In mathematical logic, satisfiability and validity are elementary concepts of semantics. A formula (mathematical logic)|formula is satisfiable if it is possible to find an interpretation (logic)|interpretation (model theory|model) that makes the formula true. A formula is valid if all interpretations make the formula true. The opposites of these concepts are unsatisfiability and invalidity, that is, a formula is unsatisfiable if none of the interpretations make the formula true, and invalid if some such interpretation makes the formula false. These four concepts are related to each other in a manner exactly analogous to Aristotle's square of opposition.
The four concepts can be raised to apply to whole Theory (mathematical logic)|theories: a theory is satisfiable (valid) if one (all) of the interpretations make(s) each of the axioms of the theory true, and a theory is unsatisfiable (invalid) if all (one) of the interpretations make(s) each of the axioms of the theory false.
It is also possible to consider only interpretations that make all of the axioms of a second theory true. This generalization is commonly called satisfiability modulo theories.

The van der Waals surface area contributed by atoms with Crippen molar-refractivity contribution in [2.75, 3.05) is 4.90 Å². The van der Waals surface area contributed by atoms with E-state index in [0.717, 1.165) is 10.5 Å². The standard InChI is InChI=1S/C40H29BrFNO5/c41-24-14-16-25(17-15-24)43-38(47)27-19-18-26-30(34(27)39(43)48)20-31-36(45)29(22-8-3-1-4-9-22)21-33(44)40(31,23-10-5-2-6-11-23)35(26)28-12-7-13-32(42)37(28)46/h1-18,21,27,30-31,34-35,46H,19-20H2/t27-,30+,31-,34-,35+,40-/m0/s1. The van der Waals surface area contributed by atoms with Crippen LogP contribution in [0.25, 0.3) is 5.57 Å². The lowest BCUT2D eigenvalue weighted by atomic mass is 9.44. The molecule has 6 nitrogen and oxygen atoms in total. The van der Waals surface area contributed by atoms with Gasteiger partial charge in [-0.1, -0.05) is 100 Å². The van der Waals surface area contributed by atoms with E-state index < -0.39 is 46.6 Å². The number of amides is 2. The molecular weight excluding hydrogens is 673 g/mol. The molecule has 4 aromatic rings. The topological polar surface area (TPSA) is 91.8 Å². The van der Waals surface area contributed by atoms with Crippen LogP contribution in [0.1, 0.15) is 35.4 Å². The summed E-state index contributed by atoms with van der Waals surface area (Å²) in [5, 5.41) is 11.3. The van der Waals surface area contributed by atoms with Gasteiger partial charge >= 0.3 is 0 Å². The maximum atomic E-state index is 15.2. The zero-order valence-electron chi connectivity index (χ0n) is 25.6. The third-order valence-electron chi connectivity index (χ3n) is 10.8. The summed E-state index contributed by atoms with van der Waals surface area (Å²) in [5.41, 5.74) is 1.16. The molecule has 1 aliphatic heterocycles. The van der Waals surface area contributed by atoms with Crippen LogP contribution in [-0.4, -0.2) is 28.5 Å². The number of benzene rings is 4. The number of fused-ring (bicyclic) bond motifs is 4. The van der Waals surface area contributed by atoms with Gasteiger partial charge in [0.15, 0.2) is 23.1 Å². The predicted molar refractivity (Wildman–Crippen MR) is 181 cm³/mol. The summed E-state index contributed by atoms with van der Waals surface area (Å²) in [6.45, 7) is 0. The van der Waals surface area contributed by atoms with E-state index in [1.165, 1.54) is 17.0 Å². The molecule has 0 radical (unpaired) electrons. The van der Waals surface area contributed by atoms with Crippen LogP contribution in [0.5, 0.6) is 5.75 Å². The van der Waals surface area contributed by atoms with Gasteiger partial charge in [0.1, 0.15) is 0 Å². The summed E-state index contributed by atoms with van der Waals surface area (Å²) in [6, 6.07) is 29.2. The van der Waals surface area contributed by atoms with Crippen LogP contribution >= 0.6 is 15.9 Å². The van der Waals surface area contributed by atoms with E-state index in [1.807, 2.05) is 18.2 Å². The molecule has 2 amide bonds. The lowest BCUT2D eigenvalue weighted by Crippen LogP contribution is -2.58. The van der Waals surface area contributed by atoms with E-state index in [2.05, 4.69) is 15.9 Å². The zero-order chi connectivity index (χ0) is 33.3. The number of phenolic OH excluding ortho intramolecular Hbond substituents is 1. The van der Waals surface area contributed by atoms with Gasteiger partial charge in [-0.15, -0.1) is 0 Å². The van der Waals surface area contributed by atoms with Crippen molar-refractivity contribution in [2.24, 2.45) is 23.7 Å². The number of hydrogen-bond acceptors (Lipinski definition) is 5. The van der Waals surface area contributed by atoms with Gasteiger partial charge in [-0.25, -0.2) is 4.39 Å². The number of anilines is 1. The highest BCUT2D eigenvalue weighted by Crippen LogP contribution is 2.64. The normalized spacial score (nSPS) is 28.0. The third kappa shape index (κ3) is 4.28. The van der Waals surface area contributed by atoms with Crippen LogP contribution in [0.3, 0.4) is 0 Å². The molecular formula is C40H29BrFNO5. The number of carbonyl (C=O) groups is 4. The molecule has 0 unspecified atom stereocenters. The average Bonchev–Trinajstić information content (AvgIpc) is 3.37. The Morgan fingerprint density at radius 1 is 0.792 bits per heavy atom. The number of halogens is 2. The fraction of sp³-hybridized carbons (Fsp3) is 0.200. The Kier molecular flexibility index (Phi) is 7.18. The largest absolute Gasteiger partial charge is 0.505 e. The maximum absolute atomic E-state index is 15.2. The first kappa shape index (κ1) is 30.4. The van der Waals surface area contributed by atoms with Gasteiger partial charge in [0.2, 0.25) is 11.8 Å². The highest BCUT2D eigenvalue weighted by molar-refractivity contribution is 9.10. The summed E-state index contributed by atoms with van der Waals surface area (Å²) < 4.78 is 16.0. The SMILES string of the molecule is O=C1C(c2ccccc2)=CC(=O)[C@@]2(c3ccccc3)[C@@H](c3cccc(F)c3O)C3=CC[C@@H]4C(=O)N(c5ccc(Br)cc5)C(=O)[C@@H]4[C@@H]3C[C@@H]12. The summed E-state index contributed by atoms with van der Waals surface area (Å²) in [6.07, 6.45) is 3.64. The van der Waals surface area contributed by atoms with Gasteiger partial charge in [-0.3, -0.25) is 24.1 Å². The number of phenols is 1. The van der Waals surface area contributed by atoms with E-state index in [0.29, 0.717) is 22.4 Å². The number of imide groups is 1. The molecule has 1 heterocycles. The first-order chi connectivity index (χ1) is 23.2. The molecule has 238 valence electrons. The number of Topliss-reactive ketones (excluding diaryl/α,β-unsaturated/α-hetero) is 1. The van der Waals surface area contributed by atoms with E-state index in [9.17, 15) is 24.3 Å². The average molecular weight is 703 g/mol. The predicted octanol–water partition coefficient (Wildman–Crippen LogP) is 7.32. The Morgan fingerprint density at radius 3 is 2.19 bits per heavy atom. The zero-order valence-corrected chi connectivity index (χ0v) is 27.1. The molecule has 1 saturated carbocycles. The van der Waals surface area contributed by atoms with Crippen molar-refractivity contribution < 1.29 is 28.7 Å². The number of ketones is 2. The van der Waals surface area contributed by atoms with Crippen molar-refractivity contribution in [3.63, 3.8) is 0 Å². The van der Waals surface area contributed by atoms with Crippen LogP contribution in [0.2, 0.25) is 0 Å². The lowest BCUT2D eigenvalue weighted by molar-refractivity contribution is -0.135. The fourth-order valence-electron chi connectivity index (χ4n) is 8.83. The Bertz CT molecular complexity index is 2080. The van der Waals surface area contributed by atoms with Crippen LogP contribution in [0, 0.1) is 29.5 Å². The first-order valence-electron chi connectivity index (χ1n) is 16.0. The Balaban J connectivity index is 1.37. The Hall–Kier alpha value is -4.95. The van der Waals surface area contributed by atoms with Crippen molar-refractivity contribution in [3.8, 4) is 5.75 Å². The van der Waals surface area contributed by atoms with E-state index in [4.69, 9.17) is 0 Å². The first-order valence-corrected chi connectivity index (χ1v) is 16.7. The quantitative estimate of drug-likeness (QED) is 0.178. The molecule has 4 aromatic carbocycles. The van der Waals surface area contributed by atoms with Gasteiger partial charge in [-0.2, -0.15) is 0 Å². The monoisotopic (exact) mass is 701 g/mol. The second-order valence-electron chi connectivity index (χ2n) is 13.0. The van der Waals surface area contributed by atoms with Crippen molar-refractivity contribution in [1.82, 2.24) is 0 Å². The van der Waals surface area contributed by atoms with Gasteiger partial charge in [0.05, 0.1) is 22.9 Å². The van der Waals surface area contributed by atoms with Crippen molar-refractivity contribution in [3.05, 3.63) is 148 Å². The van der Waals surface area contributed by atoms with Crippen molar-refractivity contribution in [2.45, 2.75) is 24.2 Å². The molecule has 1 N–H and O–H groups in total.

The question whether a sentence in propositional logic is satisfiable is a decidable problem. In general, the question whether sentences in first-order logic are satisfiable is not decidable. In universal algebra and equational theory, the methods of term rewriting, congruence closure and unification (computer science)|unification are used to attempt to decide satisfiability. Whether or not a particular theory (logic)|theory is decidable or not depends whether or not the theory is variable-free or on other conditions.

In mathematical logic, satisfiability and validity are elementary concepts of semantics. A formula (mathematical logic)|formula is satisfiable if it is possible to find an interpretation (logic)|interpretation (model theory|model) that makes the formula true. A formula is valid if all interpretations make the formula true. The opposites of these concepts are unsatisfiability and invalidity, that is, a formula is unsatisfiable if none of the interpretations make the formula true, and invalid if some such interpretation makes the formula false. These four concepts are related to each other in a manner exactly analogous to Aristotle's square of opposition.
The four concepts can be raised to apply to whole Theory (mathematical logic)|theories: a theory is satisfiable (valid) if one (all) of the interpretations make(s) each of the axioms of the theory true, and a theory is unsatisfiable (invalid) if all (one) of the interpretations make(s) each of the axioms of the theory false.
It is also...